Climate Change & Energy
Foreign Vessels Defy Ghana’s Closed Fishing Season, Storm Keta And Saltpond Marine Waters
Source: ghenvironment.com - July 12, 2021
Fishing vessels belonging to some foreigners have defied Ghana’s closed fishing season and have been using lights to fish in the marine waters off Keta in the Volta Region and Saltpond in the Central Region, ghenvironment.org can confirm.
According to reports, the vessels suspected to be tuna boats with the occupants being Chinese and Koreans have been using lights to fish for the past five days in the two regions with impunity.
Light fish farming is the use of artificial lights for attracting fish and increasing catch. The method has been found to be environmentally-unfriendly due to catching of immature stocks, overfishing, high rate of bycatch, discard and green gas emissions and it is illegal per the laws of Ghana.
According to an eye witness in Keta, owners of the vessel are using light by immersion to aggregate the fish and cast the net.
“They will immerse the light for some time and the fish will gather around the light and then they will cast the net and the net size they are using is not the appropriate one”, the eye witness told ghenvironment.org
The eyewitness disclosed that, a complain has been lodged to the taskforce set up to stop illegal fishing in the area but they have failed to act, even though the closed season is already in force.
Close season in force
The Ministry of Fisheries and Aquaculture Development (MoFAD) in collaboration with the Fisheries Commission in June launched the 2021 Closed Season for artisanal and industrial fishing fleets in Ghana starting July 1st to August 31st, 2021.
According to the Ministry, artisanal fishers are to observe July 1st to July 31st, 2021 as the closed season period while industrial fishers are to go off from July 1st to August 31, 2021.
Speaking at the Launch of the 2021 closed season, the Sector Minister, Mavis Hawa Koomson noted that, this year’s closed season would be the most successful one as all stakeholders are involved.
She further explained that, the closed season is a way of reducing fishing pressure thereby allowing the fish to lay their eggs to replace the lost population due to fishing and other natural causes.
The Minister who is also the Member of Parliament for Awutu Senya East said the marine and inland sub-sectors were confronted with challenges that had the tendency to overturn the benefits from the fisheries sector if no action was taken.
She said with the exception of Tuna resources, the marine fishery resources were over exploited and that there were signs that some fish species had depleted.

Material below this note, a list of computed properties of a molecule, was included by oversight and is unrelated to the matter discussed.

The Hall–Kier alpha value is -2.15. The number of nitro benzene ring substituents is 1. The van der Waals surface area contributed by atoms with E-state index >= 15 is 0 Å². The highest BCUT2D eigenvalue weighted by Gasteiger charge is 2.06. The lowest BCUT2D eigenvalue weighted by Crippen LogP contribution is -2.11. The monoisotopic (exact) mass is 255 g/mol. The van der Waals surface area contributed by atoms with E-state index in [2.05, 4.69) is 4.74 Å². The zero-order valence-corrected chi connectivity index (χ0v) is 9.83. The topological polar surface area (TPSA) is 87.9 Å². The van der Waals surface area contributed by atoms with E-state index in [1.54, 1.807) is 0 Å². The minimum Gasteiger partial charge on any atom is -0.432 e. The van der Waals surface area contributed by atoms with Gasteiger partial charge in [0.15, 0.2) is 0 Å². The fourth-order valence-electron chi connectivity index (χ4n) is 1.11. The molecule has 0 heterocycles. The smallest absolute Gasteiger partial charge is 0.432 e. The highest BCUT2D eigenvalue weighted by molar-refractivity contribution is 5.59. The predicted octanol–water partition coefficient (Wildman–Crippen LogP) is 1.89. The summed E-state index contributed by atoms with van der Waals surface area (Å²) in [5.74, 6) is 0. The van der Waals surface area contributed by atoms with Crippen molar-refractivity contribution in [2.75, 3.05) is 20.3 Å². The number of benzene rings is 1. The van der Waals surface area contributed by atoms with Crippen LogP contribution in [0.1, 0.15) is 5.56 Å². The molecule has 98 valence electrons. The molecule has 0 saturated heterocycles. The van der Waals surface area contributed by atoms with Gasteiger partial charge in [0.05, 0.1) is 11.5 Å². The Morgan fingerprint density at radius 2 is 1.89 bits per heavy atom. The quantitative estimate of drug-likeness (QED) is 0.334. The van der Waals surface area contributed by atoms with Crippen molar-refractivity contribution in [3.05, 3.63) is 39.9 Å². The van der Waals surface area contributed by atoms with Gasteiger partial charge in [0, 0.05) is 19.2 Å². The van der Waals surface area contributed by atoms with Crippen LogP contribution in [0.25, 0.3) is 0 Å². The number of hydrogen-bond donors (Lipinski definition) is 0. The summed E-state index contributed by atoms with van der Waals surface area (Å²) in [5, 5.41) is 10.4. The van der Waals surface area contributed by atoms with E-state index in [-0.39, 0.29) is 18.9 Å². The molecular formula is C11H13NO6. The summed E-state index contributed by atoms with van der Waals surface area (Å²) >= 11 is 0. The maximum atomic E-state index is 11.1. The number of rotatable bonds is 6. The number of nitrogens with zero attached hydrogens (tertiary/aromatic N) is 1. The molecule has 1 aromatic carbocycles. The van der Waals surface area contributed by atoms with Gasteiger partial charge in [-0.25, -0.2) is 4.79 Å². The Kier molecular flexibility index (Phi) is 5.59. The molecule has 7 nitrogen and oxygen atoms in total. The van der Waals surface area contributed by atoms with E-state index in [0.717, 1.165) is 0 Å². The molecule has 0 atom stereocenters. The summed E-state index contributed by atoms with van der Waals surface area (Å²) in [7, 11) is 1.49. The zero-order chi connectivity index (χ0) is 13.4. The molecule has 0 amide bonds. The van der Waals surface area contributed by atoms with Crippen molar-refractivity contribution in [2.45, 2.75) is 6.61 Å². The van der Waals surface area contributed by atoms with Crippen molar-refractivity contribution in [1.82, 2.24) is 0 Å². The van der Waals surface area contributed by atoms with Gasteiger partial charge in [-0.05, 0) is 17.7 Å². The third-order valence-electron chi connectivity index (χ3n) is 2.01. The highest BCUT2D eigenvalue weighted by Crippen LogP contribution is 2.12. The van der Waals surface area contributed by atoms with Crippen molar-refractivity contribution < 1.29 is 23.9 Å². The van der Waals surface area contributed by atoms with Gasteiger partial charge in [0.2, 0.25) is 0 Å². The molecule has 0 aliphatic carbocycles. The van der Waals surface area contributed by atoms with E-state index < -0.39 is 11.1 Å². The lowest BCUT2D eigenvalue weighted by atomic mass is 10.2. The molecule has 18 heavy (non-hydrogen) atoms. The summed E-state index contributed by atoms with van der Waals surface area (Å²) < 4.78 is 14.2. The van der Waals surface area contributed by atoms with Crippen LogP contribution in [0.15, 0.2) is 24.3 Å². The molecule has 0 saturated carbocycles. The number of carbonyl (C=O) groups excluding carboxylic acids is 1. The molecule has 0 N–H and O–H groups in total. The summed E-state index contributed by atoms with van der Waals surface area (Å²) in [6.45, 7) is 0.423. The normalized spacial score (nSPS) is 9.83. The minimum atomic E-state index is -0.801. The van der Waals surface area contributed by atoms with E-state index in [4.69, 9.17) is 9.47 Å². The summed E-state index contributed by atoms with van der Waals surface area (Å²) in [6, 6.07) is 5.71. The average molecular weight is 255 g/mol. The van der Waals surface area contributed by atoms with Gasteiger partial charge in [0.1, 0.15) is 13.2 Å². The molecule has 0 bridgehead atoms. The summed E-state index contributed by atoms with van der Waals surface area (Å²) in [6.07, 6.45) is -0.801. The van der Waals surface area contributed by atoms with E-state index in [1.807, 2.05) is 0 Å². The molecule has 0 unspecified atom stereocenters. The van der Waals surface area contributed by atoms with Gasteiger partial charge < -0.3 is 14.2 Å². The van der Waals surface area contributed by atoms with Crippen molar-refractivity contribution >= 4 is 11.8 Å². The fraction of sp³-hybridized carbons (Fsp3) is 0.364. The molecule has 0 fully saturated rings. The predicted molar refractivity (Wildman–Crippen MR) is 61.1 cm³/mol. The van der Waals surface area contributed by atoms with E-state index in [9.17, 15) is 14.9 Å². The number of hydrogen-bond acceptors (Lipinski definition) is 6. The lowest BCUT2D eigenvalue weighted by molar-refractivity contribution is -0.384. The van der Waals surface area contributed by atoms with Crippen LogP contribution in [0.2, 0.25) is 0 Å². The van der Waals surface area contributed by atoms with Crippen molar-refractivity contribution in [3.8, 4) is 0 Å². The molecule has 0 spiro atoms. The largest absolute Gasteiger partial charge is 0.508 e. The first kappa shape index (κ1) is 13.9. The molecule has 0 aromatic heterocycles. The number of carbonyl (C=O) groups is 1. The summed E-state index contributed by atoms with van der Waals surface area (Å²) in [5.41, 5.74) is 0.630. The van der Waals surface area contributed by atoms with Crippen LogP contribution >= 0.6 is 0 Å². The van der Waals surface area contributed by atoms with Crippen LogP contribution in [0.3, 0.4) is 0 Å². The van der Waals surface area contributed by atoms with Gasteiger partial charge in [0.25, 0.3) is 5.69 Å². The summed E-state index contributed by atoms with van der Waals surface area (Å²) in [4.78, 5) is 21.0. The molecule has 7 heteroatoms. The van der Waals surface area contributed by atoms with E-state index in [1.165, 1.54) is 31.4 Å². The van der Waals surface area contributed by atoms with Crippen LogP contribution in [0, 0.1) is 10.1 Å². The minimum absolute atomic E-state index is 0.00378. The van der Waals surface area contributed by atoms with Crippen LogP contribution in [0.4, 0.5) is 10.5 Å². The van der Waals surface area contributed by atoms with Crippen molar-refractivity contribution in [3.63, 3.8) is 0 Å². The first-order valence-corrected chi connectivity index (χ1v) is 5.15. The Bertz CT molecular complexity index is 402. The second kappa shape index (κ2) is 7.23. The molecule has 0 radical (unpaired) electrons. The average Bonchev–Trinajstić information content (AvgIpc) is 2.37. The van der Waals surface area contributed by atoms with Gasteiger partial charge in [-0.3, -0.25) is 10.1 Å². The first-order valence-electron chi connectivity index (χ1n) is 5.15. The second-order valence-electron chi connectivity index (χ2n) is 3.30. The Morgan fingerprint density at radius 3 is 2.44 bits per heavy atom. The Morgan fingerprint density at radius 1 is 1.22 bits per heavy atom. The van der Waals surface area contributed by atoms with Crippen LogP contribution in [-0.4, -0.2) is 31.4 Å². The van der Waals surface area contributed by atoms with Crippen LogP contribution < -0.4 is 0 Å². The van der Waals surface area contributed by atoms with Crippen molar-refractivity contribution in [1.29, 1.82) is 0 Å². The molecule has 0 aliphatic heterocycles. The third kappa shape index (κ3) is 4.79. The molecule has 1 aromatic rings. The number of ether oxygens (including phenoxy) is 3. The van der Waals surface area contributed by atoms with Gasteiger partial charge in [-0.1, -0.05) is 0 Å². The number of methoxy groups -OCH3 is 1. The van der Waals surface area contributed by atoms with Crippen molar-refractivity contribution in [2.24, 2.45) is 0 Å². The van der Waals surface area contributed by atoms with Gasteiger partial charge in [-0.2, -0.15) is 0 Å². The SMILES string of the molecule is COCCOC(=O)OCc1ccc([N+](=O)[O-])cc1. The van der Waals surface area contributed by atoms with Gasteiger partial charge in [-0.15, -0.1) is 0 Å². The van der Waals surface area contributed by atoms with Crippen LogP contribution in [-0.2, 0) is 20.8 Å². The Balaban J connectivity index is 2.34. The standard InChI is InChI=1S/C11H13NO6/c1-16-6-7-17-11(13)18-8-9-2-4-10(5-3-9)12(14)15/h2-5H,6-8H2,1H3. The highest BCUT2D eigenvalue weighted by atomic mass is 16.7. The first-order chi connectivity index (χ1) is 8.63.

Mrs Hawa Koomson said it was important that necessary measures were put in place to reduce the excessive fishing pressure and allow for recovery of overexploited fish stocks and rebuild the depleted fish stocks.
She said to address the situation, the Ministry and the Fisheries Commission (FC) in accordance with Section 84 (1) of the Fisheries Act, 2002 (Act 625) and the Marine Fisheries Management Plan (20152019) was implementing a Closed Season since 2016, which was not observed in 2020 due to COVID-19 management measures.
Mrs Hawa Koomson said the Ministry recognized the fact that the desired result of implementing Closed Seasons will be attained when other types of illegal fishing activities, such as transshipment (popularly known as Saiko), the use of poisonous and toxic chemicals, dynamites, and other explosives were controlled.
“In the light of this, the Ministry in collaboration with the law enforcement agencies like the Ghana Navy and the Ghana Marine Police would intensify the fight against all forms of illegal fishing activities”.
Fishermen unhappy at Gomoa
Meanwhile, some fishermen in Gomoa Dampasi in the Central Region say they disagree with government's directive of closing the sea for one month period to allow for the fingerlings to yield, Samuel Addo reports.
According to them, the notion that the sea gets depleted after a period of time is not appropriate, adding that the type of catch fishermen get depends on the season.
They said, the impression that closing the sea for a month would produce more yield is impossible since the fish takes a longer period to reproduce
They believe more thorough research is needed to buttress government's decision on the one-month ban.
Acting Chief of Gomoa Dampasi, Nene Narh Ohemie II who is also a fisherman believes government should rather engage the fishermen before taking decisions on fishing issues instead of engaging Chief fishermen only.
He said, the closed season is negatively affecting their livelihood and urged government to introduce incentive packages for the fishermen.